large levy of men. Elizabeth made an excuse out of the affair of
the death of Russell for recalling Wotton, who, to his extreme
relief, was safe in Berwick on October 15.

Only by hard spurring did he escape the hands of James ; for the
king had learned of the arrival of the exiles on the Border, where
they were met by an army of friends. The Douglases marched
north by Peebles, the Hamiltons joined hands wnth the Maxwells,
under Morton, at Dumfries, and they all trysted to meet at Falkirk,
8000 men strong, on the last day of October. Meanwhile Gray
was raising men in Fifeshire, nominally to march with James
against Morton, really to surprise Perth. That all these movements
of men should have been accomplished so secretly as to find James
utterly unprepared, seems surprising to modern readers, familiar
with the rapid conveyance of news. But we may reflect that England
was now favourable to the exiles ; that mounted couriers could easily
be stopped on the way as they rode north with tidings ; that the
Border was populated by enemies of Arran ; that the godly every-
where were partisans of Angus ; that the Maxwells controlled the
western Marches ; that James, impatient of business, was given up


to sport, — " scarcely for hunting do we either eat or sleep," wrote
the Master of Gray ; and, above all, that Arran was " discourted,"
was at Kinneil, and could not defend his master.

No sooner did Arran hear of Wotton's flight and of the exiles
crossing the Border than he rushed to Court, at Stirling, denounced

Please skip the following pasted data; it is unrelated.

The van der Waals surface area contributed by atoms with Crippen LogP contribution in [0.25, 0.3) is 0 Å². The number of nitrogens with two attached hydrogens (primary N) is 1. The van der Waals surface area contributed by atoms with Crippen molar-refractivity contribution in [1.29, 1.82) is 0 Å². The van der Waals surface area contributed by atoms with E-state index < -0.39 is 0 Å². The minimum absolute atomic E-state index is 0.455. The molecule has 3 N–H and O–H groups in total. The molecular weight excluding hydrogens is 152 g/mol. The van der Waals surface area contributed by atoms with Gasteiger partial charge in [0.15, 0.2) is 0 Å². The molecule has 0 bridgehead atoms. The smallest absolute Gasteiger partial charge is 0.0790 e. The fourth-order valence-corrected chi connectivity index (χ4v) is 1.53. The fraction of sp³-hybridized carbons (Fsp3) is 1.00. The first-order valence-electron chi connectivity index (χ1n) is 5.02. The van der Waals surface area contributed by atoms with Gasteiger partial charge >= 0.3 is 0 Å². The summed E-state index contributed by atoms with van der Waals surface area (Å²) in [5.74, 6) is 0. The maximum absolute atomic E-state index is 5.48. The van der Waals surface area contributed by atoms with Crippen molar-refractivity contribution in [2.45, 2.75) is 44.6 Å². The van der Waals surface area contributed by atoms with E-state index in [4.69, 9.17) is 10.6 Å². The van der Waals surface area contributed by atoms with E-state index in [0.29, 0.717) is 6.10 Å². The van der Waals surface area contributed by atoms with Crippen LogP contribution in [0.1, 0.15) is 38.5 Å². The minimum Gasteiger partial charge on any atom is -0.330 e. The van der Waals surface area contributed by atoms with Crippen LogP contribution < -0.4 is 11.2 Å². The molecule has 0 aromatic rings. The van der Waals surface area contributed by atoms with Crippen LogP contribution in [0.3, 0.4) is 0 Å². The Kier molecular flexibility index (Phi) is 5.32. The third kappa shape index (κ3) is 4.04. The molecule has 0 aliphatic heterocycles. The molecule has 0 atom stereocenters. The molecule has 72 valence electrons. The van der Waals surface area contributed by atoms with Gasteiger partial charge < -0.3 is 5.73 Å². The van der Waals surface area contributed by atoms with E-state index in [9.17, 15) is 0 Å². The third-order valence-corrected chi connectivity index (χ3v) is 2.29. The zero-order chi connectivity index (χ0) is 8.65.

Gray, and bade James command that traitor to his presence. Gray
was summoned, and with equal courage and astuteness obeyed the
call, and by his grace and craft persuaded James of his innocence.
Arran determined to slay him in the royal presence ; but news ar-
rived that the exiles were within a mile of Stirling. Arran himself,
with ]\Iontrose, kept watch on the town walls through the night of
November i. But next day he galloped off with one follower over
the bridge of Forth, while the courtiers retired into Stirling Castle.
The exiles raised their banners against it, James sent the Master of
Gray to parley with them ; they offered security to their king, but
would give no promises as to Arran. The castle was not victualled
for a siege ; James surrendered ; Montrose, Crawford, Rothes,
Colonel Stewart, and others were taken, and Arran was proclaimed
a traitor. Henceforth he skulked and intrigued till Douglas of
Parkhead, many years later, avenged Morton by spearing his de-
nouncer at Catslack ; still later, Douglas was himself slain by a
Stewart at the cross of Edinburgh. The strong places were
handed over to the Hamiltons, Humes, Douglases, and Mar, while

Online LibraryAndrew LangA history of Scotland from the Roman occupation (Volume 2) → online text (page 33 of 60)